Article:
Absolute Measures

  4. Mr Speaker, may I have your permission to distribute the first set of charts to members of the House.
  5. Our Consumer Price Indices capture the absolute price changes of different baskets of goods and services for different groups of Singaporeans.
  6. Last year, the Consumer Price Index (CPI)-All Items inflation was +0.6%, lower than the average of +2.3% between 2007 and 2017. In fact, inflation over the past 5 years (between 2012 and 2017), at an average of +0.6% a year, was significantly lower than the preceding 5 years (between 2007 and 2012), which averaged +4.0%. If we consider the CPI-All Items less imputed rental, the figure was 1.7% for 2017.
  7. The 2017 inflation figures for the various household income groups with their respective baskets of goods and services were -0.1% for the lowest 20%, +0.5% for the middle 60%, and +0.8% for the top 20%.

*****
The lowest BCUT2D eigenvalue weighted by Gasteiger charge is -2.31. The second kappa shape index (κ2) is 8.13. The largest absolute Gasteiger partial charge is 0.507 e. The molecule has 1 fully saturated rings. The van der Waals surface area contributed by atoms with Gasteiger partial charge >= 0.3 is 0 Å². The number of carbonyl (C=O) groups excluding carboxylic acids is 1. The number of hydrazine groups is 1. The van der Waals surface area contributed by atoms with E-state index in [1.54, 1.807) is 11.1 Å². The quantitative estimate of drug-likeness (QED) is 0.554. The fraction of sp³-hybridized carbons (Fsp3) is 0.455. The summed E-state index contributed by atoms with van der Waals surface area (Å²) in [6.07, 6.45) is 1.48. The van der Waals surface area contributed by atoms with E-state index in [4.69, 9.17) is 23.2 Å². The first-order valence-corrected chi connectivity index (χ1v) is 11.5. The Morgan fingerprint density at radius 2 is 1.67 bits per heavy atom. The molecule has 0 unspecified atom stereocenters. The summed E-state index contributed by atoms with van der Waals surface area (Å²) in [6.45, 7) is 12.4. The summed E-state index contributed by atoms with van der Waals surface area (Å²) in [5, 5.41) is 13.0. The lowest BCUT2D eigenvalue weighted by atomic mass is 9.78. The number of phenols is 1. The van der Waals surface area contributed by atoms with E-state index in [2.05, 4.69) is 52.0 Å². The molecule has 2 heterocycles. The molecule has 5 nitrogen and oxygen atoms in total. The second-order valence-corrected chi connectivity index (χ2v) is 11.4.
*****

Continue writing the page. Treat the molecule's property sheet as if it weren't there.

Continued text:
8. For retiree households, it was -0.4%. However, if we strip out the imputed rental for owner-occupied accommodation from the CPI, inflation for retiree households was +2.1% last year, higher than the other household income groups. We know that inflation is a concern for retirees with no active income from work. This is why the Government has focussed much attention on help schemes for our seniors, starting with the Pioneer Generation Package. In addition to transport and healthcare subsidies for the elderly, we are also encouraged to see our social enterprises and businesses stepping up to help ease cost pressures on them by giving our seniors additional discounts.
  9. We also monitor the inflation for key categories of goods and services, for example, food, healthcare and utilities because they can have a big psychological impact on the daily lived experience of Singaporeans. In the graphs, members will be able to see that the inflation rate was lower over the recent five-year period between 2012 and 2017 for all household types, as compared to the five-year period from 2007 to 2012. Inflation rates were also lower for the key components of food, health care, and utilities and fuel for these household types. The sharp pick-up in inflation rate for utilities and fuel last year was largely due to higher oil prices.